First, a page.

CPT codes:


Natriuretic peptide


  1. Biosite, Inc. Triage BNP Test,
  2. Cataliotti A, Malatino LS, Jougasaki M, Zoccali C, Castellino P, Giacone G, Bellanuova I, Tripepi R, Seminara G, Parlongo S, Stancanelli B, Bonanno G, Fatuzzo P, Rapisarda F, Belluardo P, Signorelli SS, Heublein DM, Lainchbury JG, Leskinen HK, Bailey KR, Redfield MM, Burnett JC Jr. Circulating natriuretic peptide concentrations in patients with end-stage renal disease: role of brain natriuretic peptide as a biomarker for ventricular remodeling. Mayo Clin Proc. 2001;76(11):1111.
  3. Chavey II, William E., et al. Cover article: Cardiovascular medicine update, American Family Physician, September 2001, Vol. 64, No. 5.
  4. Clerico A, Carlo Zucchelli G, Pilo A, Passino C, Emdin M. Clinical relevance of biological variation: the lesson of brain natriuretic peptide (BNP) and NT-proBNP assay. Laboratory of Cardiovascular Endocrinology and Cell Biology, CNR Institute of Clinical Physiology, Pisa, Italy.
  5. Clerico A, Del Ry S, Giannessi D. Measurement of cardiac natriuretic hormones (atrial natriuretic peptide, brain natriuretic peptide, and related peptides) in clinical practice: the need for a new generation of immunoassay methods. Clin Chem. 2000;46(10):1529.
  6. Cohn, Jay. Valsartan heart failure trial (Val-HeFT), American College of Cardiology,
  7. Collins, Sean P., Ronan-Bentle, Sarah and Storrow, Alan B. Diagnostic and prognostic usefulness of natriuretic peptides in emergency department patients with dyspnea, Annals of Emergency Medicine, April 2003, Vol. 41, No.
  8. Das SR, Drazner MH, Dries DL, Vega GL, Stanek HG, Abdullah SM, Canham RM, Chung AK, Leonard D, Wians FH Jr, de Lemos JA. Impact of body mass and body composition on circulating levels of natriuretic peptides: results from the Dallas Heart Study. Circulation. 2005;112(14):2163.
  9. DeLemos James A, Morrow David A, et al. The prognostic value of B-type natriuretic peptide in patients with acute coronary syndromes, The New England Journal of Medicine, October 2001, Vol. 345, No. 14.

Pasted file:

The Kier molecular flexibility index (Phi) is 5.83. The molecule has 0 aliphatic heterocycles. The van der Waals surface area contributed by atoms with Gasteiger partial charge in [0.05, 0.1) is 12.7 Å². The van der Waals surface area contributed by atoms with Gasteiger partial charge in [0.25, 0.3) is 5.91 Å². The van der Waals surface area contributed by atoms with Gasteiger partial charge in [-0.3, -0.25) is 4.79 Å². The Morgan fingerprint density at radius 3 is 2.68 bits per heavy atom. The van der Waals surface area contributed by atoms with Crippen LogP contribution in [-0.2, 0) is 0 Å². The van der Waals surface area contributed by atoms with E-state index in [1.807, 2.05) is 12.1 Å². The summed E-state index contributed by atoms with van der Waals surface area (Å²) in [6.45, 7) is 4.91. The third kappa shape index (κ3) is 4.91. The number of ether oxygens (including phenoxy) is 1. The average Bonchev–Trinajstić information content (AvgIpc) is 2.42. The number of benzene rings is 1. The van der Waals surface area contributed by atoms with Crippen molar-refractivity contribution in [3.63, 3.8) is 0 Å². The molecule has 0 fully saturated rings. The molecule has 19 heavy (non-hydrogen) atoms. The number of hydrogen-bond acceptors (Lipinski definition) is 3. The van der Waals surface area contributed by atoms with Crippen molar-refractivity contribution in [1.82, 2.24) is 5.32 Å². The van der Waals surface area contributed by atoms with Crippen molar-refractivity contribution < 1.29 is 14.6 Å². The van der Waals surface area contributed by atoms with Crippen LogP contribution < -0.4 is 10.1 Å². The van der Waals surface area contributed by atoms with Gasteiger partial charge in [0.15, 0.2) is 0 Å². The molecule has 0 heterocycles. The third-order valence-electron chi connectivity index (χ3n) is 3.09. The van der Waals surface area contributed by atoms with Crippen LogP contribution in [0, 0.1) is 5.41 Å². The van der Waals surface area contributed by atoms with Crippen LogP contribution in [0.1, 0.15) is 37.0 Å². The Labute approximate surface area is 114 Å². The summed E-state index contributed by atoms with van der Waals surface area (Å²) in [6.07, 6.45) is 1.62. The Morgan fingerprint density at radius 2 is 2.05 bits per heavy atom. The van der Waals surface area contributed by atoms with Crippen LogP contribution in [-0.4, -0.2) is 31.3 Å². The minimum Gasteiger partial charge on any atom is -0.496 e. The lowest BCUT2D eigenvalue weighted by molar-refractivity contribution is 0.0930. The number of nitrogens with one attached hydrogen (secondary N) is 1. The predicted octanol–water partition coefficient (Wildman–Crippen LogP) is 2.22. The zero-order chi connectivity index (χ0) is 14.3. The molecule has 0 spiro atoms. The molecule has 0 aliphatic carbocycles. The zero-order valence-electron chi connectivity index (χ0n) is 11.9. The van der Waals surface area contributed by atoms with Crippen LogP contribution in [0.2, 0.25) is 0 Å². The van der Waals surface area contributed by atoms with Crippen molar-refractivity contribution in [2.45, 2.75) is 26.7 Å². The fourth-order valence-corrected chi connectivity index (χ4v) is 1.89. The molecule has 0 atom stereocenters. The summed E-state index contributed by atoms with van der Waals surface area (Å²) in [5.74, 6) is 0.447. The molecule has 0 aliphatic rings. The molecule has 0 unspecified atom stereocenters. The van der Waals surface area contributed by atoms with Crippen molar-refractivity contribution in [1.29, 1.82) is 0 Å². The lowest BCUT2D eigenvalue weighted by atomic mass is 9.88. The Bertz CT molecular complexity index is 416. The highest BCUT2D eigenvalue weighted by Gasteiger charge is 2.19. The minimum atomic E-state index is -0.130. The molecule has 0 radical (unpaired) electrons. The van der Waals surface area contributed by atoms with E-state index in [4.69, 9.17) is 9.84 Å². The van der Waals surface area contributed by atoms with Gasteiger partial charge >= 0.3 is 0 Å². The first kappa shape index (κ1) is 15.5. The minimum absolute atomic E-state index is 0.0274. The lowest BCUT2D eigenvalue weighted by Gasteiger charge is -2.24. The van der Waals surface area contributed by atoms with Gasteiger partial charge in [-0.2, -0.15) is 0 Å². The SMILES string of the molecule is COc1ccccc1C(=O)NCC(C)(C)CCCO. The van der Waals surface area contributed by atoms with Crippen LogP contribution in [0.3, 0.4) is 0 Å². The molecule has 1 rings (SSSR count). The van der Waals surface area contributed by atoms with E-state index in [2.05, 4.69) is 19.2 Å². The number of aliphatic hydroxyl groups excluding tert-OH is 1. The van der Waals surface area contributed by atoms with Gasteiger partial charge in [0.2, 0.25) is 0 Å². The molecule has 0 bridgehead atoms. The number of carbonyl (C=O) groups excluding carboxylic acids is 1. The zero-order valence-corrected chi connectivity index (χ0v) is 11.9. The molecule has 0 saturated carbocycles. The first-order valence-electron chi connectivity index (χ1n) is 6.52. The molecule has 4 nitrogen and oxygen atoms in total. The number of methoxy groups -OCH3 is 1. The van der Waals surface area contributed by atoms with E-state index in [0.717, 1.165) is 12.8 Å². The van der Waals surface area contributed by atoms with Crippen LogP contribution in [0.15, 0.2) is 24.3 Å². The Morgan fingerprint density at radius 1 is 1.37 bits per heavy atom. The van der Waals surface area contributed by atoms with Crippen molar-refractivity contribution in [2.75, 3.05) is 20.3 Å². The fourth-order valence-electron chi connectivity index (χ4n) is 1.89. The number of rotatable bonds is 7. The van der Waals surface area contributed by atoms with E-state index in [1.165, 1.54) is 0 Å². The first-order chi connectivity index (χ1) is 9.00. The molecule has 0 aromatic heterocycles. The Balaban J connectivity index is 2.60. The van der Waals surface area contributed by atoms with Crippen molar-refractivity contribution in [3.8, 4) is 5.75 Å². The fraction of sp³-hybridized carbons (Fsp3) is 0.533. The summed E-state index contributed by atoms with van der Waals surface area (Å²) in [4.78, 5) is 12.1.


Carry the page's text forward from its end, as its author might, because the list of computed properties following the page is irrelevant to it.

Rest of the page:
10. Horwich TB, Hamilton MA, Fonarow GC. B-type natriuretic peptide levels in obese patients with advanced heart failure. J Am Coll Cardiol. 2006;47(1):85. Epub 2005 Dec 15.
  11. Hunt, Sharon A, et al. ACC/AHA Guidelines for the evaluation and management of chronic heart failure in the adult, Journal of the American College of Cardiology, December 2001.
  12. Hunt SA, Abraham WT, Chin MH, Feldman AM, et al. ACC/AHA 2005 Guideline Update for the Diagnosis and Management of Chronic Heart Failure in the Adult—summary Article: A Report of the American College of Cardiology/American Heart Association Task Force on Practice Guidelines (Writing Committee to Update the 2001 Guidelines for the Evaluation and Management of Heart Failure): Developed in Collaboration with the American College of Chest physicians and the International Society for Heart and Lung Transplantation: Endorsed by the Heart Rhythm Society. Circulation 2005; 112: 1825-1852.
  13. Jessup M, Abraham WT, et al. 2009 Focused Update: ACCF/AHA guidelines for the diagnosis and management of heart failure in adults: a report of the American College of Cardiology Foundation/American Heart Association Task Force on Practice Guidelines. Developed in collaboration with the International Society for Heart and Lung Transplantation. Circulation, 2009; 119:1977-2016.
  14. Kinnunen P, Vuolteenaho O, Ruskoaho H. Mechanisms of atrial and brain natriuretic peptide release from rat ventricular myocardium: effect of stretching. Endocrinology. 1993;132(5):1961.